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What Makes NW Salmon "Iconic"? OR Filmmaker Aims to Find Out

November 9, 2010

PORTLAND, Ore. - An epic tale of the Northwest is headed for the big screen. The story of endangered wild salmon in the region involves more than lawsuits, political debates, science, hydro-power and irrigation. That's the point of a film premiering on Wednesday in Portland.

In "The Greatest Migration," filmmaker Andy Maser follows the fishes' journey as they swim upstream from the ocean, through Oregon and Washington, to spawn in the rivers and lakes of Idaho. Along the way, he interviews those who are interested in saving the species for what often are very personal reasons, people ranging from a Nez Perce tribal elder to an Oregon public servant.

"Ed Bowles, Oregon's Chief of Fisheries, who we meet first, honestly wants to save these fish and is trying to find a way to balance the needs of hydroelectricity and the needs of these salmon. He understands all of these very important connections."

The fish travel farther inland and higher than any other salmon in the world by the time they head up the Columbia River and successfully reach Idaho. The film was made by EP Productions of Portland, with backing by the group Save Our Wild Salmon, and KEEN Footwear.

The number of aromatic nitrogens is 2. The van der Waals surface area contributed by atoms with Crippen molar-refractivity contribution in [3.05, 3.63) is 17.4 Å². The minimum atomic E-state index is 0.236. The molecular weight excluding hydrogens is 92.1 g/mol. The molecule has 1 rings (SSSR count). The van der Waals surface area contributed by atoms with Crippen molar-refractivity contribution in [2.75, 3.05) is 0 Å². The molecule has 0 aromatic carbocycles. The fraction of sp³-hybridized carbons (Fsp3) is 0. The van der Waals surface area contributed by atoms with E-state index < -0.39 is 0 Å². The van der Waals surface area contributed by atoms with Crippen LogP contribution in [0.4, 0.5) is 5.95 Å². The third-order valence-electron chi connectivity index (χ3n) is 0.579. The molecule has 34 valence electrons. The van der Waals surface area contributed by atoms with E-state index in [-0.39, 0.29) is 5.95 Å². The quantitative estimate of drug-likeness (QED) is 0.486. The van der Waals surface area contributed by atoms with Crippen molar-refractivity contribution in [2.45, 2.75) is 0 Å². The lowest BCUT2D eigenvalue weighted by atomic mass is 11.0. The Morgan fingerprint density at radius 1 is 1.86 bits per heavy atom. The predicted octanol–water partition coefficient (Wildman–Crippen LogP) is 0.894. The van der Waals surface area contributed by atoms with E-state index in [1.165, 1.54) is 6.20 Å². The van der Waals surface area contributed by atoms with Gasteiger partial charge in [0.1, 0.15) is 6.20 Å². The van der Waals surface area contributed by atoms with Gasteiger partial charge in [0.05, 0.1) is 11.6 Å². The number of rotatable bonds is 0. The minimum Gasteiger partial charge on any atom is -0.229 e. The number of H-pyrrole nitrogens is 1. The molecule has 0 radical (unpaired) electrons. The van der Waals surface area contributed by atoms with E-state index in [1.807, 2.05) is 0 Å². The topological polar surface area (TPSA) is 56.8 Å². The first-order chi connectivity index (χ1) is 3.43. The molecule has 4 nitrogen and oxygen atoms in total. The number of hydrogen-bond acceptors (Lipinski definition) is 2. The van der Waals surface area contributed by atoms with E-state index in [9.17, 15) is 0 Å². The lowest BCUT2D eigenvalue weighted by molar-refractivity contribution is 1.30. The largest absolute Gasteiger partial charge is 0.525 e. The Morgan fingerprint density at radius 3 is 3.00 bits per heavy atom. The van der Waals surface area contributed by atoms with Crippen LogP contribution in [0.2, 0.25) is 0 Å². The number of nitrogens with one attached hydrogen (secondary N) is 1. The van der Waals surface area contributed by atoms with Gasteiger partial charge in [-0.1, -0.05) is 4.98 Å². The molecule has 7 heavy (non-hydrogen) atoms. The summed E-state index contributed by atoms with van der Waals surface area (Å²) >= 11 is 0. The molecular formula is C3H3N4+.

In the debate about how to save salmon, Maser says, the remarkable journey of the fish and their importance to local history and cultures are often overlooked. He hopes his project will provide a fresh perspective.

"This film is really about touching on those things that go deeper than economics or politics, when it comes to salmon recovery. In the real-world situation, it is the economics and the politics that really get things done, but you have to get people motivated to care. "

"The Greatest Migration" premieres Wednesday at 7 p.m. at KEEN Footwear headquarters at 926 N.W. 13th Avenue in Portland. Maser says it will also be entered in the "Wild and Scenic Film Festival" in January.

The film trailer is at

Chris Thomas, Public News Service - OR